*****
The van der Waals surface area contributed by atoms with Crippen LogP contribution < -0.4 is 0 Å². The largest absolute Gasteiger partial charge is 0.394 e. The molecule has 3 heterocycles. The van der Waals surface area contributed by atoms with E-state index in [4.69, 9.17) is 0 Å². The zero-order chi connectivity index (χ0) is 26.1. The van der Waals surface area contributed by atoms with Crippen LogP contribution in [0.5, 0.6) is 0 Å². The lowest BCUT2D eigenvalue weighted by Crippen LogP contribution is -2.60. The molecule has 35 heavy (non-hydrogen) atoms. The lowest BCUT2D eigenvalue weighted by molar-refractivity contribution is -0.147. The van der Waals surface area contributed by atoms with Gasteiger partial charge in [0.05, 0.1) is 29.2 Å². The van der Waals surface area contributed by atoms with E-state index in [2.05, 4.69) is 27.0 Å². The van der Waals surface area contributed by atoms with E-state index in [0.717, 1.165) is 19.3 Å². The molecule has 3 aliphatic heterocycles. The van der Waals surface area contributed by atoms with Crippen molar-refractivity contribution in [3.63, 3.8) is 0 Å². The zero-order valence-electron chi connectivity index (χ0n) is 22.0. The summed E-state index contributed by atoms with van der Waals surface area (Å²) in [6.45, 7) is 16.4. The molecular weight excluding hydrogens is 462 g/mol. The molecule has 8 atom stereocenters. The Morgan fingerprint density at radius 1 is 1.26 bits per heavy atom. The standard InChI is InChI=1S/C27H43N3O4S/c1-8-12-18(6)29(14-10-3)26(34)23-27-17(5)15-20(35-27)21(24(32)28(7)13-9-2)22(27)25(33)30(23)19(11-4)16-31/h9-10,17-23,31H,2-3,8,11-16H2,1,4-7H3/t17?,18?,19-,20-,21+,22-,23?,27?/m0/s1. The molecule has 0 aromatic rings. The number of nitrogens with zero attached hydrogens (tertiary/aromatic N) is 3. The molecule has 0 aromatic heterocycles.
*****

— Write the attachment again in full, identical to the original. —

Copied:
The van der Waals surface area contributed by atoms with Crippen LogP contribution < -0.4 is 0 Å². The largest absolute Gasteiger partial charge is 0.394 e. The molecule has 3 heterocycles. The van der Waals surface area contributed by atoms with E-state index in [4.69, 9.17) is 0 Å². The zero-order chi connectivity index (χ0) is 26.1. The van der Waals surface area contributed by atoms with Crippen LogP contribution in [0.5, 0.6) is 0 Å². The lowest BCUT2D eigenvalue weighted by Crippen LogP contribution is -2.60. The molecule has 35 heavy (non-hydrogen) atoms. The lowest BCUT2D eigenvalue weighted by molar-refractivity contribution is -0.147. The van der Waals surface area contributed by atoms with Gasteiger partial charge in [0.05, 0.1) is 29.2 Å². The van der Waals surface area contributed by atoms with E-state index in [2.05, 4.69) is 27.0 Å². The van der Waals surface area contributed by atoms with E-state index in [0.717, 1.165) is 19.3 Å². The molecule has 3 aliphatic heterocycles. The van der Waals surface area contributed by atoms with Crippen molar-refractivity contribution in [3.63, 3.8) is 0 Å². The zero-order valence-electron chi connectivity index (χ0n) is 22.0. The summed E-state index contributed by atoms with van der Waals surface area (Å²) in [6.45, 7) is 16.4. The molecular weight excluding hydrogens is 462 g/mol. The molecule has 8 atom stereocenters. The Morgan fingerprint density at radius 1 is 1.26 bits per heavy atom. The standard InChI is InChI=1S/C27H43N3O4S/c1-8-12-18(6)29(14-10-3)26(34)23-27-17(5)15-20(35-27)21(24(32)28(7)13-9-2)22(27)25(33)30(23)19(11-4)16-31/h9-10,17-23,31H,2-3,8,11-16H2,1,4-7H3/t17?,18?,19-,20-,21+,22-,23?,27?/m0/s1. The molecule has 0 aromatic rings. The number of nitrogens with zero attached hydrogens (tertiary/aromatic N) is 3. The molecule has 0 aromatic heterocycles.